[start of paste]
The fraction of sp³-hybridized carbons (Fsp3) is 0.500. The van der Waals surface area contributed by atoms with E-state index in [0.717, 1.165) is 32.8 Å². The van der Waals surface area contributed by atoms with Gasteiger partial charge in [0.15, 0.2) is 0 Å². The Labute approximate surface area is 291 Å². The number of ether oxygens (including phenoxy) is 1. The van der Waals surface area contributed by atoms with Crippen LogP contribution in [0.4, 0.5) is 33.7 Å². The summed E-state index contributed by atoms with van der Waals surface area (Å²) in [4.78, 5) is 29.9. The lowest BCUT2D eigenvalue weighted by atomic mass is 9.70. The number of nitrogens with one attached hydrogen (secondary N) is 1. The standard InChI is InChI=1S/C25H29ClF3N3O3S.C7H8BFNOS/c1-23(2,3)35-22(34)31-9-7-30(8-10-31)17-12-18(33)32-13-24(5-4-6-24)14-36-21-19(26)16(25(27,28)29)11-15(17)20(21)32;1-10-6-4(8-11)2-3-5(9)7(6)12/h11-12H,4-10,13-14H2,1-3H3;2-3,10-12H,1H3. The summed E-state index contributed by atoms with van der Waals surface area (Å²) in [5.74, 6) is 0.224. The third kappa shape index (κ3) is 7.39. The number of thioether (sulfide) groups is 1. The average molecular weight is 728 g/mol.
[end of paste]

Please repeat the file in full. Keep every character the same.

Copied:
The fraction of sp³-hybridized carbons (Fsp3) is 0.500. The van der Waals surface area contributed by atoms with E-state index in [0.717, 1.165) is 32.8 Å². The van der Waals surface area contributed by atoms with Gasteiger partial charge in [0.15, 0.2) is 0 Å². The Labute approximate surface area is 291 Å². The number of ether oxygens (including phenoxy) is 1. The van der Waals surface area contributed by atoms with Crippen LogP contribution in [0.4, 0.5) is 33.7 Å². The summed E-state index contributed by atoms with van der Waals surface area (Å²) in [4.78, 5) is 29.9. The lowest BCUT2D eigenvalue weighted by atomic mass is 9.70. The number of nitrogens with one attached hydrogen (secondary N) is 1. The standard InChI is InChI=1S/C25H29ClF3N3O3S.C7H8BFNOS/c1-23(2,3)35-22(34)31-9-7-30(8-10-31)17-12-18(33)32-13-24(5-4-6-24)14-36-21-19(26)16(25(27,28)29)11-15(17)20(21)32;1-10-6-4(8-11)2-3-5(9)7(6)12/h11-12H,4-10,13-14H2,1-3H3;2-3,10-12H,1H3. The summed E-state index contributed by atoms with van der Waals surface area (Å²) in [5.74, 6) is 0.224. The third kappa shape index (κ3) is 7.39. The number of thioether (sulfide) groups is 1. The average molecular weight is 728 g/mol.